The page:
Poodles possess a combination of traits that makes them easy to train; they like working with people, they are intelligent, and sensitive enough to be pleased when you are happy. This sensitivity makes them vulnerable to stress and emotional shutdown if harsh or punitive methods are used. This willing and smart breed will respond beautifully to positive reinforcement methods, giving no need to be overly harsh. A thinking dog, most Poodles will go out of their way to meet you halfway. Poodles have long experienced great success in competitions such as obedience, agility, flyball, barn hunt, nosework, and hunt tests. If competing isn’t your thing, no worries; your Poodle will be just as happy learning tricks and entertaining family and friends. The important thing is that they have opportunities to use their ample intelligence.


Poodles have one of the most recognizable of coats. It is a double coat; a curly, wiry outer coat sits over a soft, dense undercoat. Although the undercoat is shed like any other breed, it will “stick” in the outer coat rather than falling off the dog. This is good news for fussy housekeepers and allergy sufferers, but does dispose the coat to rapid matting if not brushed. Poodles are one of the original “hypoallergenic” dogs, which is why they are the breed chosen to cross with so many other breeds in hopes of creating “new” allergy-friendly mixes. Those with allergies or sensitivities should always spend some time around the dogs they are considering, as what one person can tolerate, another might not.

The Poodle has high grooming needs; if the coat is left longer for a “poufy” look, it must be brushed and combed daily to keep mats from forming. Softer textured coats will also mat more easily. Many Poodle owners choose to keep their dogs trimmed short for more easy care; this will require grooming every 3-6 weeks, and does not eliminate the need for at-home brushing.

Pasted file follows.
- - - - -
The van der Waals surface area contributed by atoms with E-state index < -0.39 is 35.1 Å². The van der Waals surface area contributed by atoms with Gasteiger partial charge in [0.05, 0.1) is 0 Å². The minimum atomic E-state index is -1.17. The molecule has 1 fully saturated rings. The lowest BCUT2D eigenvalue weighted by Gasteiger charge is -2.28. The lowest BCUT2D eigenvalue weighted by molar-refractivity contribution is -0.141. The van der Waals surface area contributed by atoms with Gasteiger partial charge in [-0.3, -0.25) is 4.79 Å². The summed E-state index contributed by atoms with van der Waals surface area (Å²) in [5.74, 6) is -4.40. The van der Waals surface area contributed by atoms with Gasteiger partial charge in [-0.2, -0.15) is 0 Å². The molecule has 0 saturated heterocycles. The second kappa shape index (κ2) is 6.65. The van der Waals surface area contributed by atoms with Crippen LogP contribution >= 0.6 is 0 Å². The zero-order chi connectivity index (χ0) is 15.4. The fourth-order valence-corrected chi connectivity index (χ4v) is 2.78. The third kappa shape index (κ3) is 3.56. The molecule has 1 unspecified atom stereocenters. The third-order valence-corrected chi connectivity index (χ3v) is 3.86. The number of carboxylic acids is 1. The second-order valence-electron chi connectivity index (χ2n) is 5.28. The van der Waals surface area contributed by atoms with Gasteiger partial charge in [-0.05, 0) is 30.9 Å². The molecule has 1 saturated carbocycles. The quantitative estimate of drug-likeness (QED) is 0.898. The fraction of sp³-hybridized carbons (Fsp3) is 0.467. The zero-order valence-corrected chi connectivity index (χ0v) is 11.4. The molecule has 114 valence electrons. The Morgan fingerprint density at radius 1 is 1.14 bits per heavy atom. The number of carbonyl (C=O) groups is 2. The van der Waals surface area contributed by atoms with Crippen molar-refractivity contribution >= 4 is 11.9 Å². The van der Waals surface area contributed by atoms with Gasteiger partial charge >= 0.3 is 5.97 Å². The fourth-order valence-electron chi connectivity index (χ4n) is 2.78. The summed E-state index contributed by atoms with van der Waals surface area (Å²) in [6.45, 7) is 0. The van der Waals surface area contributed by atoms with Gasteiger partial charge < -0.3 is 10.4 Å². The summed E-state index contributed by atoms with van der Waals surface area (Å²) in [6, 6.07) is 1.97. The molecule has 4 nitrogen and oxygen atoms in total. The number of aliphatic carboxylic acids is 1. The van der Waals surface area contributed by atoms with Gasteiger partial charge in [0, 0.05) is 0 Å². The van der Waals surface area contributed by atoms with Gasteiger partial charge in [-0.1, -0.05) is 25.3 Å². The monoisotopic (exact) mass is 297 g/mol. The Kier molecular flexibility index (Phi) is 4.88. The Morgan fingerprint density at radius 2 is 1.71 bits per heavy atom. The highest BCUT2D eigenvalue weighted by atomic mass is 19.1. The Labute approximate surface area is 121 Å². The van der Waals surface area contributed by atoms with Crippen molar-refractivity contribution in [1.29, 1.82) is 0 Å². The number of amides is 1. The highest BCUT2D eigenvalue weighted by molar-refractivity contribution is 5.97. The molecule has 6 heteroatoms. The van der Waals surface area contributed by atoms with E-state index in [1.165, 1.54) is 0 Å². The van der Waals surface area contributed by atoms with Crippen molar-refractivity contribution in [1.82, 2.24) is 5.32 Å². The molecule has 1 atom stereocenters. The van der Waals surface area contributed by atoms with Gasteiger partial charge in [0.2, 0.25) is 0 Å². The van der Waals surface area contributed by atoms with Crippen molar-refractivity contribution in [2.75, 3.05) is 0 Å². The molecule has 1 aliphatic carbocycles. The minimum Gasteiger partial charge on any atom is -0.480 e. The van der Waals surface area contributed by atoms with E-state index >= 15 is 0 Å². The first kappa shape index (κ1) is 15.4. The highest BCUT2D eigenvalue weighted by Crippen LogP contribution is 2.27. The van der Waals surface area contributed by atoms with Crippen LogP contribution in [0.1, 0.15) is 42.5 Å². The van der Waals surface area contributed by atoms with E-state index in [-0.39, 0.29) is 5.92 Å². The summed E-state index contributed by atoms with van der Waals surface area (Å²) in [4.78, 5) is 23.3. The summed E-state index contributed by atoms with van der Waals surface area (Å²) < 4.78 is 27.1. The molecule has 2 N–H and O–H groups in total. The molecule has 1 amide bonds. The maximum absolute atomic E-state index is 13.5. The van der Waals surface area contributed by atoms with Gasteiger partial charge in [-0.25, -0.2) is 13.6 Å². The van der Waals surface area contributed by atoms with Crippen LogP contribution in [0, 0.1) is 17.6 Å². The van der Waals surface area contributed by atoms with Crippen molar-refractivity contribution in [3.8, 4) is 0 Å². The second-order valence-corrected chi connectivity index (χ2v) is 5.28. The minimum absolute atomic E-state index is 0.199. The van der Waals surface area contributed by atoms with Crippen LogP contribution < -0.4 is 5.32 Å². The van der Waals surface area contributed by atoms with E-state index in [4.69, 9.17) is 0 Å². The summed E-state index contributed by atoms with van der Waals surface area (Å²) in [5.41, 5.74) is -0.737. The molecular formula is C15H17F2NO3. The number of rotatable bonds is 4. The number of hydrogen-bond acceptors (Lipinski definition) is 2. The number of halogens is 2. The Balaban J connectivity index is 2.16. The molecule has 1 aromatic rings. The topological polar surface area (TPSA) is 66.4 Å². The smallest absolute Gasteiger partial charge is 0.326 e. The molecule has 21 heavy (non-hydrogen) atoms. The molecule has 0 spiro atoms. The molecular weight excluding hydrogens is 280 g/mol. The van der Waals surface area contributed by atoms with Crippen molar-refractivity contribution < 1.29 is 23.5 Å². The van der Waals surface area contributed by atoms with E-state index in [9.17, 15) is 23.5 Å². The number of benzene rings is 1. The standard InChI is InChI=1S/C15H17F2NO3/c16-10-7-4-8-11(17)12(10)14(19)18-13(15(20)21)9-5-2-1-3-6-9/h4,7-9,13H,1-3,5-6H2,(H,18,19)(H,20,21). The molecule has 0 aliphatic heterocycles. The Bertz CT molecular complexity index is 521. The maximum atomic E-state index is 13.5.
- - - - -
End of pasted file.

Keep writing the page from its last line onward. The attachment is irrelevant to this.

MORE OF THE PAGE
Ears should be kept clean and dry. Toenails should be trimmed; most Poodles will not wear down their nails, even if walked on concrete. Teeth must also be checked and cleaned regularly.


The amount of food a Poodle will require can vary depending on age, activity level, and type of food fed. Average feeding amounts will be:

  • Toys – ¼ – ½ cup
  • Miniatures – ¾ – 1 cup
  • Standards – 1 ½ – 3 cups

Meals should be fed in two meals per day, and a high quality food is recommended. Free feeding should be avoided, as many Poodles are prone to becoming overweight, and this puts the dog at risk of many health problems. A portion of your Poodle’s daily food can be used when training to avoid overfeeding. If allergies or sensitivities occur, some experimentation may be needed to find a food your Poodle tolerates. A constant supply of fresh, clean water must always be available.

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As is the case with many popular breeds, prices for Poodles vary widely, running from the $600-$1,000 range to $2,000 and up. Breed rescue organizations are another option, where lovely dogs needing a home can be found; adoption fees vary widely, but are generally in the $200-$500 range. Whether you acquire a dog from a breeder or rescue, do your homework to be assured that the temperaments of the dogs are tested and sound. Ongoing expenditures include the typical supplies, food, and regular vet visits.

Paws ‘N’ Pups Ranking

Paws ‘N’ Pups ranks every breed out of 4 with 1 being easiest to integrate into your life and 4 being the toughest – The lower the ranking the better.

Ranking takes into account a few basic factors such as cost, skill level needed, high vs. low maintenance, and how critical regular training is to success. The Poodle rates a 1.5, primarily due to their high grooming requirements. Besides their grooming, the Poodle is a great dog that you can integrate into your daily life because of their excellent train-ability and compatibility.